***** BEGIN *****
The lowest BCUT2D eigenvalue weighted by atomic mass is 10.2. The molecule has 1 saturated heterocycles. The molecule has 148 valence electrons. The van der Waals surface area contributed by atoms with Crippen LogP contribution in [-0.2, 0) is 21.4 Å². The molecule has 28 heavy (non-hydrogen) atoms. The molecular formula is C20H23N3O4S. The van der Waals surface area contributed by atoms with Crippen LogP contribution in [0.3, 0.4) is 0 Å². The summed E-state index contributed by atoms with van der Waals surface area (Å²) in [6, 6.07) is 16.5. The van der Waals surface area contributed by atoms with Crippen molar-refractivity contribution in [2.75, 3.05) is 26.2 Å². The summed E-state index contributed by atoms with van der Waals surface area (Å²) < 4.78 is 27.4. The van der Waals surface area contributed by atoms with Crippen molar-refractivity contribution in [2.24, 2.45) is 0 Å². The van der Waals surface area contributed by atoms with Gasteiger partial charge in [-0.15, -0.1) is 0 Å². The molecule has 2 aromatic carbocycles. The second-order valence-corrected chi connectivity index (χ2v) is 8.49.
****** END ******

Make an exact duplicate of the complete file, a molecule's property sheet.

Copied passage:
The lowest BCUT2D eigenvalue weighted by atomic mass is 10.2. The molecule has 1 saturated heterocycles. The molecule has 148 valence electrons. The van der Waals surface area contributed by atoms with Crippen LogP contribution in [-0.2, 0) is 21.4 Å². The molecule has 28 heavy (non-hydrogen) atoms. The molecular formula is C20H23N3O4S. The van der Waals surface area contributed by atoms with Crippen LogP contribution in [0.3, 0.4) is 0 Å². The summed E-state index contributed by atoms with van der Waals surface area (Å²) in [6, 6.07) is 16.5. The van der Waals surface area contributed by atoms with Crippen molar-refractivity contribution in [2.75, 3.05) is 26.2 Å². The summed E-state index contributed by atoms with van der Waals surface area (Å²) < 4.78 is 27.4. The van der Waals surface area contributed by atoms with Crippen molar-refractivity contribution in [2.24, 2.45) is 0 Å². The van der Waals surface area contributed by atoms with Gasteiger partial charge in [-0.15, -0.1) is 0 Å². The molecule has 2 aromatic carbocycles. The second-order valence-corrected chi connectivity index (χ2v) is 8.49.